Also in 1986 East Sussex County Council started a new experimental scheme for the local management of schools. Under the scheme the school received, in addition to the old capitation allowance for books and stationery, a generous budget for gas, electricity and oil. The surplus from this allowance could be spent on more books and equipment for the children. In 1990, with only 185 pupils on roll, Elm Grove was the smallest of eight Brighton primary schools chosen to pilot the national LMS scheme in East Sussex and run its own delegated budget. This gave the school the flexibility to manage a larger part of its funds and, through prudent spending, to equip all its classrooms and maintain the building and grounds to a high standard and develop the Woodland Walk, the infant adventure playground and refurbish the old domestic science building for use as a playgroup.
In 1983 the school held their first sports day in William Clarke Park on the old railway line, a unique setting for such sporting events.
In 1989 the national curriculum was introduced into the school with English, maths and science. Technology followed in 1990, history and geography in 1991 and music, art and PE in 1992. The first testing of six seven year olds took place in 1991 giving the class teacher an immense amount of complicated work.
In February 1993 the General Primary Adviser wrote, after his inspection, "The school is continuing to develop well and the head teacher and staff are to be congratulated on the progress made to date in the quest for high levels of achievement across the curriculum." On a lighter note the school supported Red Nose Day in 1993. The school continued to grow in size in the late 90’s and by 2000 was 3 form entry in Key Stage 1, with --- children on role.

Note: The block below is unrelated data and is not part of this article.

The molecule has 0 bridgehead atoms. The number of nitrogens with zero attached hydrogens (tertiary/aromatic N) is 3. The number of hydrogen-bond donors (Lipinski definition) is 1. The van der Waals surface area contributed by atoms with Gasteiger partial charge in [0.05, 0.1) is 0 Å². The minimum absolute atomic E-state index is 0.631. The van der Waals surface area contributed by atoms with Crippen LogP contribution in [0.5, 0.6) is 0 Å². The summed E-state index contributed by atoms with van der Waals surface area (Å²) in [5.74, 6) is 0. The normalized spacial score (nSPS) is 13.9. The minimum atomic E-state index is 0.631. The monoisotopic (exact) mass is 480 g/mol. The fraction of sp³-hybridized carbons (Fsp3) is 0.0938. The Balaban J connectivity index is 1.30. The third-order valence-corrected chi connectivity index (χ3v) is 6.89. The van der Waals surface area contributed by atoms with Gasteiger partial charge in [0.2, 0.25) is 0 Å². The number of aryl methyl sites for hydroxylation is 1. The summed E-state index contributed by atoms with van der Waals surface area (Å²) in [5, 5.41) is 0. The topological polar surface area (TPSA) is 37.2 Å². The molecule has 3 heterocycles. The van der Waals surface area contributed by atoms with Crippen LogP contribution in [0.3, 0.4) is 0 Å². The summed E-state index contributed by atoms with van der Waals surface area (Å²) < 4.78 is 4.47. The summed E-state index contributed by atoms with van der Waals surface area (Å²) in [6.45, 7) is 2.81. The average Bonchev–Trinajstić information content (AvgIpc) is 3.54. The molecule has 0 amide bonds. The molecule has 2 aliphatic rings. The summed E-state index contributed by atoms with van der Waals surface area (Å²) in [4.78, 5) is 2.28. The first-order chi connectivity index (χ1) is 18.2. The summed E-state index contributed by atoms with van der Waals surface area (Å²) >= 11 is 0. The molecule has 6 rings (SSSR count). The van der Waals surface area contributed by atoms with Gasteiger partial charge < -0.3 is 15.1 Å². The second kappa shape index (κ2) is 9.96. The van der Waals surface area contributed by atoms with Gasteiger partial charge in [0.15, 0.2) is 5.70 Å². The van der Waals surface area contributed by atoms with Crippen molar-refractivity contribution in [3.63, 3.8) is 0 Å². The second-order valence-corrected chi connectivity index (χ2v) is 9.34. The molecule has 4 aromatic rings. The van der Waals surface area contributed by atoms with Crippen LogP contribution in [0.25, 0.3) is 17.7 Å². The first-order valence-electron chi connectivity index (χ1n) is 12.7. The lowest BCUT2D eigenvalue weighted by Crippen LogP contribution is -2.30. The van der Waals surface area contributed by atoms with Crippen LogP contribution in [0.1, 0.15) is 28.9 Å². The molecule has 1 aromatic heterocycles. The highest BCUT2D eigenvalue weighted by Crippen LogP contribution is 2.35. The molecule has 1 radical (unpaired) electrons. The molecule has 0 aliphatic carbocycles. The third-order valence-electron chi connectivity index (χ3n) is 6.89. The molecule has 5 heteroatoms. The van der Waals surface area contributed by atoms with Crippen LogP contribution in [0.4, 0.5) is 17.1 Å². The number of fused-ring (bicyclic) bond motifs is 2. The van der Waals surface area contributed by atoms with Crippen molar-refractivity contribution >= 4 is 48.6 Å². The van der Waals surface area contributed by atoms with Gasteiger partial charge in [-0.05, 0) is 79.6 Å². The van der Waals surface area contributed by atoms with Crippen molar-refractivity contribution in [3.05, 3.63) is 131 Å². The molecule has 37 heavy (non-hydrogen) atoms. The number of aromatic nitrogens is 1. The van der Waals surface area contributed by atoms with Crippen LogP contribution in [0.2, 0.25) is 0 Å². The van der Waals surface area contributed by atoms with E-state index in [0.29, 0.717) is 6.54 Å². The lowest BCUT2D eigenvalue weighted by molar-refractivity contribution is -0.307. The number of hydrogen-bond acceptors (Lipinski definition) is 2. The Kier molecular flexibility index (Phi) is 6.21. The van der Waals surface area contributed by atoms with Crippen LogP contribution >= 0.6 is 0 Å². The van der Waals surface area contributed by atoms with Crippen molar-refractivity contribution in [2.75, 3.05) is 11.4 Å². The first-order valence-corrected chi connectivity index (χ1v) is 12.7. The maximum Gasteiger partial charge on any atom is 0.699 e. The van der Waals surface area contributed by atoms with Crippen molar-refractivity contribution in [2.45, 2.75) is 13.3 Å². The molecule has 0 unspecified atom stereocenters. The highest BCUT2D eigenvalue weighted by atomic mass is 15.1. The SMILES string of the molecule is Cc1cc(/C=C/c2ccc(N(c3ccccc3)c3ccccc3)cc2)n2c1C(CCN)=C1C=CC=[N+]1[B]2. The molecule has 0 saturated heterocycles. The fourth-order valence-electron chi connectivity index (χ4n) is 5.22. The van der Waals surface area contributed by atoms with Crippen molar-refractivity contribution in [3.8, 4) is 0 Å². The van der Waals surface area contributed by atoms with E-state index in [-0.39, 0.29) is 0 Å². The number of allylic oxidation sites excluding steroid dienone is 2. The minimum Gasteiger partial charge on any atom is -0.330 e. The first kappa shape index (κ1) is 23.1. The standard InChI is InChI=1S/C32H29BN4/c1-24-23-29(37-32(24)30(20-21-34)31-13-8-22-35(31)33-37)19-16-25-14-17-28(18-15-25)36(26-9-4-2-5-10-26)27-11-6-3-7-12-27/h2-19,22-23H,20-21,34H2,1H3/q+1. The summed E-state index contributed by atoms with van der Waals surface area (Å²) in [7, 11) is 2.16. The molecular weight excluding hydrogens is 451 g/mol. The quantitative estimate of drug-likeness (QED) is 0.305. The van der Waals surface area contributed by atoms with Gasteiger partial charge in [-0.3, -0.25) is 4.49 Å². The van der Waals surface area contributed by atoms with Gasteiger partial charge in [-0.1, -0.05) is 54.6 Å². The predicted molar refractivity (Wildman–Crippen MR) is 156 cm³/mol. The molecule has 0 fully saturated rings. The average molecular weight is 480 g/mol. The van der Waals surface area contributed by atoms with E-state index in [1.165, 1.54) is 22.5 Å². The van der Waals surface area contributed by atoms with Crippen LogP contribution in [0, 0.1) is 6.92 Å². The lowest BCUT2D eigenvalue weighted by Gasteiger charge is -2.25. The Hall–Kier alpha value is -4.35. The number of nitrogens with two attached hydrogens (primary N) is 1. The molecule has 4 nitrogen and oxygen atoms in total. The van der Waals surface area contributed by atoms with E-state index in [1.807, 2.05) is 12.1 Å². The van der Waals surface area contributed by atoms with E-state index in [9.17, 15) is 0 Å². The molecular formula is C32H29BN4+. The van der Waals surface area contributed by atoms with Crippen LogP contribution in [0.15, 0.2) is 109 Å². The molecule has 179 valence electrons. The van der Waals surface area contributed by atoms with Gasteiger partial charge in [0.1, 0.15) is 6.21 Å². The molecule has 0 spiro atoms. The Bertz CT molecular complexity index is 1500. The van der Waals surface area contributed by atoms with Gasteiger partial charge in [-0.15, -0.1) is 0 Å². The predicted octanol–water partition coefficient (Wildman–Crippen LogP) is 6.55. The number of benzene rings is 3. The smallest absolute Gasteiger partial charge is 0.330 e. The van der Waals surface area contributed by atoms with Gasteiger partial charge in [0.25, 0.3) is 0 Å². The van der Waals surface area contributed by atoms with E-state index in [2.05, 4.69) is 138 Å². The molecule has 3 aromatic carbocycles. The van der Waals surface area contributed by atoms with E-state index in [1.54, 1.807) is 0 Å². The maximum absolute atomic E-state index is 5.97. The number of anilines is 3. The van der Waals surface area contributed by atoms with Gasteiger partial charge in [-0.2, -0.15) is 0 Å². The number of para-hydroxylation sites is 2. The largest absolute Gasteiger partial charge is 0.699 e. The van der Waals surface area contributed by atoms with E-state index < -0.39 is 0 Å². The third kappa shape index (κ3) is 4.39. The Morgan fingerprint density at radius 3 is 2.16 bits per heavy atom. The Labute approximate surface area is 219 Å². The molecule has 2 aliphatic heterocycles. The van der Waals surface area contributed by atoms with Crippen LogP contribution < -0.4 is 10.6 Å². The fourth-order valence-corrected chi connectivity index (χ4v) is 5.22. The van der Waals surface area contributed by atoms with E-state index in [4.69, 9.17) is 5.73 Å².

The 21st Century
In January 2001 a new extension was opened comprising a restaurant, a new classroom and an ICT suite. In the same year the school’s toilets were completely refurbished and a programme of re-decoration was used to brighten up a number of areas in the school. Over the next few years further work to the building and grounds saw the development of quiet areas in both playgrounds, a sports activity area in the bottom playground and an amphitheatre in a section previously used as a woodland walk.
The school’s intake was officially reduced to 60 Reception children in 2004 and with 2 classes in every year group was able to create Reception Activity Room and an Art Room in spare classrooms.
Elm Grove has developed into an extended school, serving its community with a Breakfast and Out of School Club and providing services, support and activities for parents, families and children. In recent years we have achieved the Healthy Schools Award and the Sports Active Mark. In 2009 we received the Arts Mark.